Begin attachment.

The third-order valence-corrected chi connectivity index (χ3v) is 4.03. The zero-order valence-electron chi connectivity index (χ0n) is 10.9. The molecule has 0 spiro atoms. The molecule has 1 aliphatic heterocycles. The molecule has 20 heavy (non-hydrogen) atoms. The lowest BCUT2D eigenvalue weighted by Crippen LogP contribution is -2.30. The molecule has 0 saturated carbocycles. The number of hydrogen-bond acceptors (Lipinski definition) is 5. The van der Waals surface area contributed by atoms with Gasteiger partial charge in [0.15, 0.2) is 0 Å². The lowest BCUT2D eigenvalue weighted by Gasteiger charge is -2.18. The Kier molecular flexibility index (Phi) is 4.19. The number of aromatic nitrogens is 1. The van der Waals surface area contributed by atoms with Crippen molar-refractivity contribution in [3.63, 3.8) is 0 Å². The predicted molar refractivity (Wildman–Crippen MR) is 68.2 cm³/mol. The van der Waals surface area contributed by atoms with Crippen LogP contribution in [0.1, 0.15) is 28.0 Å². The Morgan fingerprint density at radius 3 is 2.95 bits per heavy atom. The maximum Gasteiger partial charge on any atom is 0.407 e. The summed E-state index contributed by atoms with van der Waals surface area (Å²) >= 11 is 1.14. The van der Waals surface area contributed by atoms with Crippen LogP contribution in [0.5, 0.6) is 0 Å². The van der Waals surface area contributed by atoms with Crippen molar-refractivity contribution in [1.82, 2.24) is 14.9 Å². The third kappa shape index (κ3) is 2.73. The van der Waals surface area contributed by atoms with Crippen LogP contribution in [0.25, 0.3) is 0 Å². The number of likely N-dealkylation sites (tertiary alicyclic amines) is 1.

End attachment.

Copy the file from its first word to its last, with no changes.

The third-order valence-corrected chi connectivity index (χ3v) is 4.03. The zero-order valence-electron chi connectivity index (χ0n) is 10.9. The molecule has 0 spiro atoms. The molecule has 1 aliphatic heterocycles. The molecule has 20 heavy (non-hydrogen) atoms. The lowest BCUT2D eigenvalue weighted by Crippen LogP contribution is -2.30. The molecule has 0 saturated carbocycles. The number of hydrogen-bond acceptors (Lipinski definition) is 5. The van der Waals surface area contributed by atoms with Gasteiger partial charge in [0.15, 0.2) is 0 Å². The lowest BCUT2D eigenvalue weighted by Gasteiger charge is -2.18. The Kier molecular flexibility index (Phi) is 4.19. The number of aromatic nitrogens is 1. The van der Waals surface area contributed by atoms with Crippen molar-refractivity contribution in [3.63, 3.8) is 0 Å². The predicted molar refractivity (Wildman–Crippen MR) is 68.2 cm³/mol. The van der Waals surface area contributed by atoms with Crippen LogP contribution in [0.1, 0.15) is 28.0 Å². The Morgan fingerprint density at radius 3 is 2.95 bits per heavy atom. The maximum Gasteiger partial charge on any atom is 0.407 e. The summed E-state index contributed by atoms with van der Waals surface area (Å²) >= 11 is 1.14. The van der Waals surface area contributed by atoms with Crippen LogP contribution in [0.5, 0.6) is 0 Å². The van der Waals surface area contributed by atoms with Crippen molar-refractivity contribution in [1.82, 2.24) is 14.9 Å². The third kappa shape index (κ3) is 2.73. The van der Waals surface area contributed by atoms with Crippen LogP contribution in [0.25, 0.3) is 0 Å². The number of likely N-dealkylation sites (tertiary alicyclic amines) is 1.